TOKYO — In early April, it took an average 5.5 days from when people in Japan developed fevers or coughs to receiving positive test results for the new coronavirus. As of Saturday, it had slowed to 7.3 days.
The set back in the seven-day moving average, according to an analysis of data from consulting firm J.A.G Japan, is reflective of the country’s struggles in expanding testing. With the system unable to keep up with the outbreak’s spread, patients and doctors have had to wait longer for results, underscoring the need for private-sector help.
Such long waits not only increase the risk that carriers will unknowingly spread the virus further, but also make it more likely that infections will go undetected before a “second-week crash” — a sudden deterioration that many patients experience a week or more after first developing symptoms.
Japan has conducted about 8,000 polymerase chain reaction, or PCR, tests per day nationwide since mid-April. Private labs run by such companies as Miraca Holdings handle about 2,000 — compared with a total capacity of about 4,000 — with the rest covered by the Tokyo-based National Institute of Infectious Diseases or local public-sector institutions.
The country was slow to get businesses involved in testing, with no tests at all done by private labs on some days until late February.
In particular, hospitals designated by municipal authorities to handle COVID-19 cases tend to rely on government-run testing facilities. “There’s a strong sense that infectious diseases should be handled by the government,” said a representative from a testing company.
In Nagano, the prefecture determines whether to send tests to public or private labs depending on the priority level, but such arrangements remain rare.
The aversion to private labs has made it harder to expand testing of mild cases, which are handled mainly by the private sector. People with only minor symptoms, such as fever or malaise, may not be able to get screened immediately.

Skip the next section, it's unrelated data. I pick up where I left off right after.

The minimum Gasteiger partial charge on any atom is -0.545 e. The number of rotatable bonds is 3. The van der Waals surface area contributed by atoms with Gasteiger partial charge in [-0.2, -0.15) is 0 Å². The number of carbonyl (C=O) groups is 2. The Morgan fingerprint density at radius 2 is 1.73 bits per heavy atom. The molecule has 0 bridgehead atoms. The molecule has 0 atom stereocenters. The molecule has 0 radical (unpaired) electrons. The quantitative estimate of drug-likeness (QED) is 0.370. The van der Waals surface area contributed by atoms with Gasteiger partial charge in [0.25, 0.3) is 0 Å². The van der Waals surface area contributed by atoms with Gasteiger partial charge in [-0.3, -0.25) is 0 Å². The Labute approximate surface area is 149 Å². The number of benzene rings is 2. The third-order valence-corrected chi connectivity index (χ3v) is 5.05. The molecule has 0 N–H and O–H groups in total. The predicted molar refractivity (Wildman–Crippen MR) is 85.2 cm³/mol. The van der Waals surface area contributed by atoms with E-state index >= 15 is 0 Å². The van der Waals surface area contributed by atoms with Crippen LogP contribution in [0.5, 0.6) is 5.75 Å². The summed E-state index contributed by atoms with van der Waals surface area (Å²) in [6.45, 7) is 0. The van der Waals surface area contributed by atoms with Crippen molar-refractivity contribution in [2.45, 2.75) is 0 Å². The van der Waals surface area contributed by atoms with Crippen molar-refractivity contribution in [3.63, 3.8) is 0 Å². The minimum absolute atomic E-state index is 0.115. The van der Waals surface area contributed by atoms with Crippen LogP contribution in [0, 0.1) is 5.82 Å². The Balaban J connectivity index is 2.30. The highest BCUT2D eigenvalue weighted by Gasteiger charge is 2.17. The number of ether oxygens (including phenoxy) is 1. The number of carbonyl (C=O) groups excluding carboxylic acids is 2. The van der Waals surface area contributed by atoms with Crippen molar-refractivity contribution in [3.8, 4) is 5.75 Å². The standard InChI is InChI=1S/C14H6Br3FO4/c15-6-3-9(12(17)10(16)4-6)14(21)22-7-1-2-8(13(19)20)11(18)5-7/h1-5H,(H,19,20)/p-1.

Kyoto University Hospital issued a statement April 15 calling for PCR testing of even patients showing no symptoms, either publicly funded or covered by insurance, to help keep the virus from spreading at the facility.
Hong Kong and South Korea have kept the outbreak under control thanks partly to widespread use of simple COVID-19 tests. Japanese e-commerce giant Rakuten on Monday began selling test kits that allow users to collect samples at home.
But hurdles remain to widespread screening outside medical settings. The Japan Medical Association warned Wednesday that improperly administered tests may not give reliable results, potentially causing confusion.
Prime Minister Shinzo Abe said on April 6 that Japan would double its daily PCR testing capacity to 20,000 tests. But even some in the government are increasingly alarmed by the lack of progress.
“The government has been too focused on stamping out clusters and fallen behind on ramping up testing,” said Yasuhisa Shiozaki, a former health minister and now a lawmaker in the ruling Liberal Democratic Party.
Health Minister Katsunobu Kato on Wednesday visited a new PCR testing center in Tokyo’s Shinjuku Ward, which will have tests processed by a Miraca subsidiary. “We will support nationwide expansion of similar efforts,” Kato said.